Thursday, December 08, 2016

War Carnage in the Philippines

Everyone remembers the attack on Pearl Harbor. What we endured in the Far East was no less tragic, but almost unforgivable.


Wall Street Journal Online, December 7, 2016

Dec. 8 was my Pearl Harbor. Barely nine hours after the Japanese destroyed most of the U.S. Pacific Fleet, they began their invasion of the Philippines. My tank battalion, stationed at Fort Stotsenburg in the Philippines, was just as surprised and no more prepared for war than the crews of the battleships sunk earlier that day.

The catastrophe of Pearl Harbor still overshadows the embarrassing defeat inflicted on American forces in the Philippines. Whereas Japan attacked Hawaii for 90 minutes and never returned, the battles in the defense of the Philippines continued for five months, followed by widespread guerrilla warfare and the nightmarish internment of combatants and civilians. This culminated in a ferocious American campaign starting in October 1944 to retake the Islands.

By midmorning on Dec. 8, Imperial Army bombers attacked two U.S. bases on Luzon, Tuguegarao Field and the Baguio headquarters of the U.S. Army Forces in the Far East. Shortly after noon, Japan’s Imperial Navy bombers and fighters attacked Clark Field and Iba Field. My 192nd Tank Battalion was waiting for them at Clark Field.

We sat in our tanks surrounding the airfield and prepared to defend it from a ground attack, which never came. The antiaircraft guns of the 200th Coast Artillery fired too low to be effective. Their 1932 vintage ammunition and corroded fuses made the guns unreliable. Maybe one of every six shells actually exploded.

We watched as the first flights of Japanese bombers blew apart Clark’s hangars, barracks and warehouses. Our planes were on the field, fueled, ammunition loaded, and lined up wingtip-to-wingtip as the pilots and crew had lunch. These were torn apart not just by the waves of bombers but also by low-flying Mitsubishi Zeros. More than 100 planes were lost, and the human casualties amounted to 55 killed and more than 100 wounded.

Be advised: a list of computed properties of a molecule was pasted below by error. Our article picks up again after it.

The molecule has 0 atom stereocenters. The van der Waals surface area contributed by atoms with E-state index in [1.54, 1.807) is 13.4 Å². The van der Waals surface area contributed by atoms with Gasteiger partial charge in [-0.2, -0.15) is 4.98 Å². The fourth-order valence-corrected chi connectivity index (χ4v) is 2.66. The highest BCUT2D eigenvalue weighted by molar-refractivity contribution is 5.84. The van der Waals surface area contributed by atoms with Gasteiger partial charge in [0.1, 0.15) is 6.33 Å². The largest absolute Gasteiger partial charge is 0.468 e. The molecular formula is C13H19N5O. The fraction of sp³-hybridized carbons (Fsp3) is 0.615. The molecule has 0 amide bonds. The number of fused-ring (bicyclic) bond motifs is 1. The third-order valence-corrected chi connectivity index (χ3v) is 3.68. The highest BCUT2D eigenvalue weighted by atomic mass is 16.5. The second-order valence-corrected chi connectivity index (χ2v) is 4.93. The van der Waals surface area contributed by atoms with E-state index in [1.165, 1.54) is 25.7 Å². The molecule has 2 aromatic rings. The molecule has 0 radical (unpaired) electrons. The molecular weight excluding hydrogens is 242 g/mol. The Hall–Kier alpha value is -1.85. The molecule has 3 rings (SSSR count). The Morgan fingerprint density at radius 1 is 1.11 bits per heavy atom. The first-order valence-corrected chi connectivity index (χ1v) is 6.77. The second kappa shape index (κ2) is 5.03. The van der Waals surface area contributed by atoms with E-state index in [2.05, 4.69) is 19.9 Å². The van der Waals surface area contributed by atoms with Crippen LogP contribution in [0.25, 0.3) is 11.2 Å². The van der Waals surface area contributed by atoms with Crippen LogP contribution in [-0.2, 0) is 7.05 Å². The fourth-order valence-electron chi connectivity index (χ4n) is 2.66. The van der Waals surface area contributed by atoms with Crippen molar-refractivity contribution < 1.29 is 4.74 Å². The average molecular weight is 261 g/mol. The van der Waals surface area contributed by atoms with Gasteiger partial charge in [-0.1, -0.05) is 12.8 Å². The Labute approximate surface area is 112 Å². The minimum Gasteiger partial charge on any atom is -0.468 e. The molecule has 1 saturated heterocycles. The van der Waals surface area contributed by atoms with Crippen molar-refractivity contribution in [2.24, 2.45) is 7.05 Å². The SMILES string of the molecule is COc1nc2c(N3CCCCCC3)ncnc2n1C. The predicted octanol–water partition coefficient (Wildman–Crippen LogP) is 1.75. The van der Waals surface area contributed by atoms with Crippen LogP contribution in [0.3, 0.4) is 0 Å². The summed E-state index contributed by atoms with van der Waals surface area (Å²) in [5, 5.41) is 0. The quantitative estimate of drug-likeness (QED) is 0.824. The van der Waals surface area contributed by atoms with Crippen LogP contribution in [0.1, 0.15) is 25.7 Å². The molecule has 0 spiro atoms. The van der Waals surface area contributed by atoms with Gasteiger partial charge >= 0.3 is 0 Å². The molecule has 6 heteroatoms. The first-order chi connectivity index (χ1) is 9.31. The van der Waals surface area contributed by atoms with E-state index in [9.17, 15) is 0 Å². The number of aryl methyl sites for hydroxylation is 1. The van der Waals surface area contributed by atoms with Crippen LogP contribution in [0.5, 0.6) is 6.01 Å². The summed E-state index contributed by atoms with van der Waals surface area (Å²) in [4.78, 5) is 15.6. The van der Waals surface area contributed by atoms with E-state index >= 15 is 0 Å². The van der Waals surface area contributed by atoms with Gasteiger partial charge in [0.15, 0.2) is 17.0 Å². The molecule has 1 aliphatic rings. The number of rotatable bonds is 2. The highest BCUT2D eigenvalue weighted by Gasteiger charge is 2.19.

When combined with the other losses on that one day of war, the U.S. Far East Air Force was eliminated as an effective fighting force. And with it disappeared the ability to conduct a realistic defense of the Philippines.

I was literally fresh off the boat. My tank battalion had left San Francisco on Oct. 27 aboard the USAT Hugh L. Scott. We arrived in Manila on Nov. 20—Thanksgiving Day. I remember my feast of hot dogs, while the officers had turkey at their club.

The 192nd battalion had boarded the troopship with little to no training. We were 588 men, nearly all activated National Guard, from Maywood, Ill., Fort Knox, Ky., Clinton, Ohio, and Janesville, Wis. For a few weeks in September and October, we practiced tank warfare with broomsticks for guns, markers for heavy tanks and a handful of 1930s vintage tanks.

Never once did we practice on the 108 light tanks that were sent with us to the Philippines. Thus during Japan’s raid on Clark Field, our cannons were silent. Amid the chaos, we desperately searched for the shells. We found them as the last Japanese bomb fell that day: They were under the radio operator’s seat, my seat.

Throughout Asia on Dec. 8, American and Allied soldiers, sailors, airmen and Marines all found themselves at the mercy of Imperial Japan. It is forgotten that the Japanese also descended on Guam, Wake Island, Malaya, Singapore and Hong Kong. At the time, few believed that the Japanese would be able to strike so far from home and in so many places.

That day in China, nearly 300 U.S. Marines, sailors, and diplomats became the first American prisoners of war. In the following weeks and months, American soldiers and civilians throughout Japan’s newly occupied territories became POWs. They all endured more than three years of confinement in squalid camps or slave labor at such places as the Thai-Burma death railroad.

For me, my battalion soon met advancing Japanese tanks and infantry as we covered the withdrawal of American and Filipino forces into the Bataan Peninsula. We held on for four months fighting with dwindling food, medicine and materiel. Promised reinforcements from the U.S. never came. Fearing a bloodbath, our commanders surrendered us on April 9, 1942.

What followed was maybe worse: the Bataan Death March. Then prison camps with little food, minimal shelter, rampant disease, and sociopathic guards; “hell ships” to Japan where men suffocated or lost their mind in the noxious dark; and slave labor at POW camps in Japan, Formosa, Korea, and China.

Every day I am asked if I have forgiven the Japanese for their brutal treatment of me as a prisoner. I lost more friends to abuse and starvation as POWs than from combat. More prisoners died on “hell ships” than Marines in the Pacific.

I have forgiven, as at 96 I do not want to live with all the hate. But it is just as hard to forgive the short-sightedness of the commanders who put us in harm’s way on Dec. 7 and 8.

Mr. Tenney was a member of the 192nd Tank Battalion, Company B, that defended the Philippines in World War II. He lives in San Diego.

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